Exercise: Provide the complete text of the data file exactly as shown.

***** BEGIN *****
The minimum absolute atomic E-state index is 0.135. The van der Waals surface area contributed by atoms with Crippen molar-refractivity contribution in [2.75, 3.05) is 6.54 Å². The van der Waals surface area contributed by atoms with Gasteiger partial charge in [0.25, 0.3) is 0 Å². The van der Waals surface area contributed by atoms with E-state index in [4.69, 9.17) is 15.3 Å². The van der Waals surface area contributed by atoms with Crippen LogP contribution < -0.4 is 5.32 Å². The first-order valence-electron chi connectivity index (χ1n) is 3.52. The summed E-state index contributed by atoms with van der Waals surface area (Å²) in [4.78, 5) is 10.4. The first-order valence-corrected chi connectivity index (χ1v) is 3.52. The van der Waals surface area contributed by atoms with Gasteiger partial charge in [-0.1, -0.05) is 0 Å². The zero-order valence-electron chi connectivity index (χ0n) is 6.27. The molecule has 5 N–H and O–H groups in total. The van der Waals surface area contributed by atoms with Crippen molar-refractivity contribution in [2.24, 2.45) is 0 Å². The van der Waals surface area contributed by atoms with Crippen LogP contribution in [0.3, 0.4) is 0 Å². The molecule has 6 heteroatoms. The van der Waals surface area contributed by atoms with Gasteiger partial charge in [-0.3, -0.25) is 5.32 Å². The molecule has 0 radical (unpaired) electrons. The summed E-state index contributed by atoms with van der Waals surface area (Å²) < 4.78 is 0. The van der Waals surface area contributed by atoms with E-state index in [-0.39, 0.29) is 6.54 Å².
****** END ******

The minimum absolute atomic E-state index is 0.135. The van der Waals surface area contributed by atoms with Crippen molar-refractivity contribution in [2.75, 3.05) is 6.54 Å². The van der Waals surface area contributed by atoms with Gasteiger partial charge in [0.25, 0.3) is 0 Å². The van der Waals surface area contributed by atoms with E-state index in [4.69, 9.17) is 15.3 Å². The van der Waals surface area contributed by atoms with Crippen LogP contribution < -0.4 is 5.32 Å². The first-order valence-electron chi connectivity index (χ1n) is 3.52. The summed E-state index contributed by atoms with van der Waals surface area (Å²) in [4.78, 5) is 10.4. The first-order valence-corrected chi connectivity index (χ1v) is 3.52. The van der Waals surface area contributed by atoms with Gasteiger partial charge in [-0.1, -0.05) is 0 Å². The zero-order valence-electron chi connectivity index (χ0n) is 6.27. The molecule has 5 N–H and O–H groups in total. The van der Waals surface area contributed by atoms with Crippen molar-refractivity contribution in [2.24, 2.45) is 0 Å². The van der Waals surface area contributed by atoms with Crippen LogP contribution in [0.3, 0.4) is 0 Å². The molecule has 6 heteroatoms. The van der Waals surface area contributed by atoms with Gasteiger partial charge in [-0.3, -0.25) is 5.32 Å². The molecule has 0 radical (unpaired) electrons. The summed E-state index contributed by atoms with van der Waals surface area (Å²) < 4.78 is 0. The van der Waals surface area contributed by atoms with E-state index in [-0.39, 0.29) is 6.54 Å².